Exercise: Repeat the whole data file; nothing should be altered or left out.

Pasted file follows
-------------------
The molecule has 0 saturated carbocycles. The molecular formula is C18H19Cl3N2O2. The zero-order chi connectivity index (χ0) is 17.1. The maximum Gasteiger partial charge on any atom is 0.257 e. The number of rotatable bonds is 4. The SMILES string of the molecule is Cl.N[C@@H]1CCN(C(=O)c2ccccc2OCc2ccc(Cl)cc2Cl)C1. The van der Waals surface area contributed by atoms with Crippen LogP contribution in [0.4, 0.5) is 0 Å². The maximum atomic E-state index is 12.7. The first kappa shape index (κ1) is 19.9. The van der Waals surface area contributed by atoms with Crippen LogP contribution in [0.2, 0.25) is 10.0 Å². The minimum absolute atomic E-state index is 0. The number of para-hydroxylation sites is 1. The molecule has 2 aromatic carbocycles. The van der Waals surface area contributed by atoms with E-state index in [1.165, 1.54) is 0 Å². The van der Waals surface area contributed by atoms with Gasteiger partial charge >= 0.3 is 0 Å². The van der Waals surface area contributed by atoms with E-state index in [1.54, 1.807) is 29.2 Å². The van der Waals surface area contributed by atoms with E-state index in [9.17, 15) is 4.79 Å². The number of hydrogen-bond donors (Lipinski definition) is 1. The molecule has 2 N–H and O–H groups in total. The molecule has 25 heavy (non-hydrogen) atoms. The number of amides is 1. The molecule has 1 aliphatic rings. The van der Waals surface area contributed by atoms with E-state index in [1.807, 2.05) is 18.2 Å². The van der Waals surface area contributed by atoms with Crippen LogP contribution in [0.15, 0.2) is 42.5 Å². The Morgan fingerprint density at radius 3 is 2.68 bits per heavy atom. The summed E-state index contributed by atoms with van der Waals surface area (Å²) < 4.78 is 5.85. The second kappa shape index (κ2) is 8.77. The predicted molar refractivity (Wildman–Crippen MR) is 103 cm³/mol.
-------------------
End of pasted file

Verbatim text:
The molecule has 0 saturated carbocycles. The molecular formula is C18H19Cl3N2O2. The zero-order chi connectivity index (χ0) is 17.1. The maximum Gasteiger partial charge on any atom is 0.257 e. The number of rotatable bonds is 4. The SMILES string of the molecule is Cl.N[C@@H]1CCN(C(=O)c2ccccc2OCc2ccc(Cl)cc2Cl)C1. The van der Waals surface area contributed by atoms with Crippen LogP contribution in [0.4, 0.5) is 0 Å². The maximum atomic E-state index is 12.7. The first kappa shape index (κ1) is 19.9. The van der Waals surface area contributed by atoms with Crippen LogP contribution in [0.2, 0.25) is 10.0 Å². The minimum absolute atomic E-state index is 0. The number of para-hydroxylation sites is 1. The molecule has 2 aromatic carbocycles. The van der Waals surface area contributed by atoms with E-state index in [1.165, 1.54) is 0 Å². The van der Waals surface area contributed by atoms with Gasteiger partial charge >= 0.3 is 0 Å². The van der Waals surface area contributed by atoms with E-state index in [1.54, 1.807) is 29.2 Å². The van der Waals surface area contributed by atoms with E-state index in [9.17, 15) is 4.79 Å². The number of hydrogen-bond donors (Lipinski definition) is 1. The molecule has 2 N–H and O–H groups in total. The molecule has 25 heavy (non-hydrogen) atoms. The number of amides is 1. The molecule has 1 aliphatic rings. The van der Waals surface area contributed by atoms with E-state index in [1.807, 2.05) is 18.2 Å². The van der Waals surface area contributed by atoms with Crippen LogP contribution in [0.15, 0.2) is 42.5 Å². The Morgan fingerprint density at radius 3 is 2.68 bits per heavy atom. The summed E-state index contributed by atoms with van der Waals surface area (Å²) < 4.78 is 5.85. The second kappa shape index (κ2) is 8.77. The predicted molar refractivity (Wildman–Crippen MR) is 103 cm³/mol.